Stakeholders say public-private-partnership critical to achieving success in environmental health


Photo: Sen Ekweremadu

Stakeholders have identified partnership among the various components of the environmental health sector as key to achieving any meaningful success in environmental and public health practice in Nigeria.

This general consensus is the outcome of the first national summit on environmental health held on Thursday in Abuja organized by the Environmental Health Officers Registration Council of Nigeria (EHORECON) which drew stakeholders from across the country.

The theme of the summit is: “Rebranding Environmental Health Practice: Breaking Barriers, Unlocking Opportunities.”

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The Minister of Environment, Dr Muhammad Abubakar, in his address at the event, urged both the public and private sector stakeholders to forge a partnership that would improve the nation’s public health practice.

The minister, who noted that the summit was timely as the world was grappling with COVID-19 and other infectious diseases, urged the practitioners to collaboratively take advantage of the summit to provide a robust framework to step up the practice of the profession.

Abubakar also said these diseases were fueled by insanitary environment and unhygienic behaviour which the environmental practitioner was legally empowered to combat through a workable partnership between the public and private sectors.

Also speaking, Sen. Ike Ekweremadu, a former Deputy Senate President and Chairman of the Senate Committee on Environment, urged the environmental health officers to collaborate with the traditional institution in the country to ensure success in environmental health practice.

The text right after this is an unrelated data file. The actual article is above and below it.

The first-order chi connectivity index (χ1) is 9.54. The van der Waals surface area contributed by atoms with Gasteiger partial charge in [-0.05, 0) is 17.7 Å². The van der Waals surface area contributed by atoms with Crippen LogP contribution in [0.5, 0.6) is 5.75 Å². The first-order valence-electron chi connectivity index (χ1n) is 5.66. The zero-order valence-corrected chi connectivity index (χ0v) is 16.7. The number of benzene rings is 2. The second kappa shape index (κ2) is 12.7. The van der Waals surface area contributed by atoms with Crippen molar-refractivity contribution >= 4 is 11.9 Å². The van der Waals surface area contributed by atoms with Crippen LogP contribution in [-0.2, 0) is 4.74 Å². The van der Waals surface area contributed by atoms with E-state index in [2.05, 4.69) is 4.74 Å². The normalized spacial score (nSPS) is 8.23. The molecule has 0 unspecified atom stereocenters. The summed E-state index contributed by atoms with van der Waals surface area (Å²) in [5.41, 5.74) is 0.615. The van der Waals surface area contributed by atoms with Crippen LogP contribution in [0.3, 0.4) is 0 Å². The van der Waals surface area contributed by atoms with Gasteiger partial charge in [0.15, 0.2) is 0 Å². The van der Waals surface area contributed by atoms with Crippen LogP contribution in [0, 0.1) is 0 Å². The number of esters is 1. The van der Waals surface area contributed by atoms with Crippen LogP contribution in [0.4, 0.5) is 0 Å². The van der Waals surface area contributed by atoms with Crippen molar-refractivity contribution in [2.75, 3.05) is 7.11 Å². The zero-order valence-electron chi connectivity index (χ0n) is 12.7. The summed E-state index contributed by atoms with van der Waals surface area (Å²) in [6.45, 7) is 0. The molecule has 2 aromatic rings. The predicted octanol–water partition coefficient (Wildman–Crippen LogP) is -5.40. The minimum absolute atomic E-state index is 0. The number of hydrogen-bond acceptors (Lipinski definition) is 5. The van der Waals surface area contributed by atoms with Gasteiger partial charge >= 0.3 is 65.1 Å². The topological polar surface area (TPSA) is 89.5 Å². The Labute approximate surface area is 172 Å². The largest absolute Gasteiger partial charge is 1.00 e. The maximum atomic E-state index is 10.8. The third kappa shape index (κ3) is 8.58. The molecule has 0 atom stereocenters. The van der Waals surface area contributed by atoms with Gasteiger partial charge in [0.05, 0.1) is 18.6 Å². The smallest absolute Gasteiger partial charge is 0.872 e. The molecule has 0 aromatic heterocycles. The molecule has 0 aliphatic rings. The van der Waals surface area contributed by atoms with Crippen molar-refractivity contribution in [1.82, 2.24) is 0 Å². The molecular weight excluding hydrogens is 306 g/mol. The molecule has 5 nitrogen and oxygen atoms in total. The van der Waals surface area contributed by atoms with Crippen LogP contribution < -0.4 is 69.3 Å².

He noted that there was the need to revisit the practice of environmental sanitation, based on a collaborative approach, especially in the villages because, according to him, most of the environmental problems are in the villages.

Ekweremadu, represented by Prof. Etim Essien of the National Assembly, charged EHORECON to partner traditional rulers and involve them from time to time, particularly with a view to educating and sensitizing them and their subjects on the importance of environmental health.

He said: “You can also deploy some officers to those areas to give orientations on environmental health and its implications on their community.

“Before carrying out aggressive environmental law enforcement, ensure that you commence with mass sensitization of both industries and other people.

“Let them be aware. If possible give them guidelines to comply with the procedures that you will introduce, failure to comply with which attracts punishment that will be enforced.”

Ekweremadu also assured the council that the National Assembly, particularly the committee that oversights them, will make a case towards ensuring that they were properly funded to enable them perform their duties effectively and efficiently.

Prof.  Agwu Amadi of the Federal University of Technology, Owerri, on his part, observed that the poor collaboration among government ministries, departments and agencies in the planning and implementation of environmental health services needed to be addressed. stressing that the challenges in environmental health practice were enormous.

He said the lack of infrastructure for the management of environmental health and sanitation services and programmes, as well as inadequate laboratories for sampling were some of the challenges.

In his comment, Dr Yakubu Baba, Registrar, EHORECON, said the opportunities in environmental health services were enormous, adding that all hands, public and private sectors, needed to be on deck in partnership to properly tap them.

Bsba said the sustainability plan of the council was entrenched in the private sector, adding that there were lots of opportunities where practitioners can access easy funds to establish businesses in Nigeria.

Dr Kunle Williams, President, Pest Control Association of Nigeria, said the private sector had been yearning for various ways of collaborating with government to remove some of the barriers.

“We believe that the private-public partnership is the way to go in the country. The profession of public health has been battered in the past,’’ Williams added.

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